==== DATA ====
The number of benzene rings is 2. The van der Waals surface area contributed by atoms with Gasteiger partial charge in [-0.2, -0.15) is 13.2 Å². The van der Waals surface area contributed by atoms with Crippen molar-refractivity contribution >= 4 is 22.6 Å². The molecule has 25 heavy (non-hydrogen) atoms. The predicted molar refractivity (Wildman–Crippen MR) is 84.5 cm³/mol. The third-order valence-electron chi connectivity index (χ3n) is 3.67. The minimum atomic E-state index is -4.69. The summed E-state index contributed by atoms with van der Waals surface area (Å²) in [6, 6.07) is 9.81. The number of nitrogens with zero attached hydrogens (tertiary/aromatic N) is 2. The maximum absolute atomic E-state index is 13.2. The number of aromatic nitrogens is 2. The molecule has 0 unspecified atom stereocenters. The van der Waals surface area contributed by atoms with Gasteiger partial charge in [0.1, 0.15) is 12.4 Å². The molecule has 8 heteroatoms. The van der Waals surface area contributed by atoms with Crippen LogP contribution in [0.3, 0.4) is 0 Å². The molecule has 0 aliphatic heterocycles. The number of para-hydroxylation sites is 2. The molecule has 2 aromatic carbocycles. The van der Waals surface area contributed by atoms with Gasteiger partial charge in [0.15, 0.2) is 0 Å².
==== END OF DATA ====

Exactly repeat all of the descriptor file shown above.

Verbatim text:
The number of benzene rings is 2. The van der Waals surface area contributed by atoms with Gasteiger partial charge in [-0.2, -0.15) is 13.2 Å². The van der Waals surface area contributed by atoms with Crippen molar-refractivity contribution >= 4 is 22.6 Å². The molecule has 25 heavy (non-hydrogen) atoms. The predicted molar refractivity (Wildman–Crippen MR) is 84.5 cm³/mol. The third-order valence-electron chi connectivity index (χ3n) is 3.67. The minimum atomic E-state index is -4.69. The summed E-state index contributed by atoms with van der Waals surface area (Å²) in [6, 6.07) is 9.81. The number of nitrogens with zero attached hydrogens (tertiary/aromatic N) is 2. The maximum absolute atomic E-state index is 13.2. The number of aromatic nitrogens is 2. The molecule has 0 unspecified atom stereocenters. The van der Waals surface area contributed by atoms with Gasteiger partial charge in [0.1, 0.15) is 12.4 Å². The molecule has 8 heteroatoms. The van der Waals surface area contributed by atoms with Crippen LogP contribution in [0.3, 0.4) is 0 Å². The molecule has 0 aliphatic heterocycles. The number of para-hydroxylation sites is 2. The molecule has 2 aromatic carbocycles. The van der Waals surface area contributed by atoms with Gasteiger partial charge in [0.15, 0.2) is 0 Å².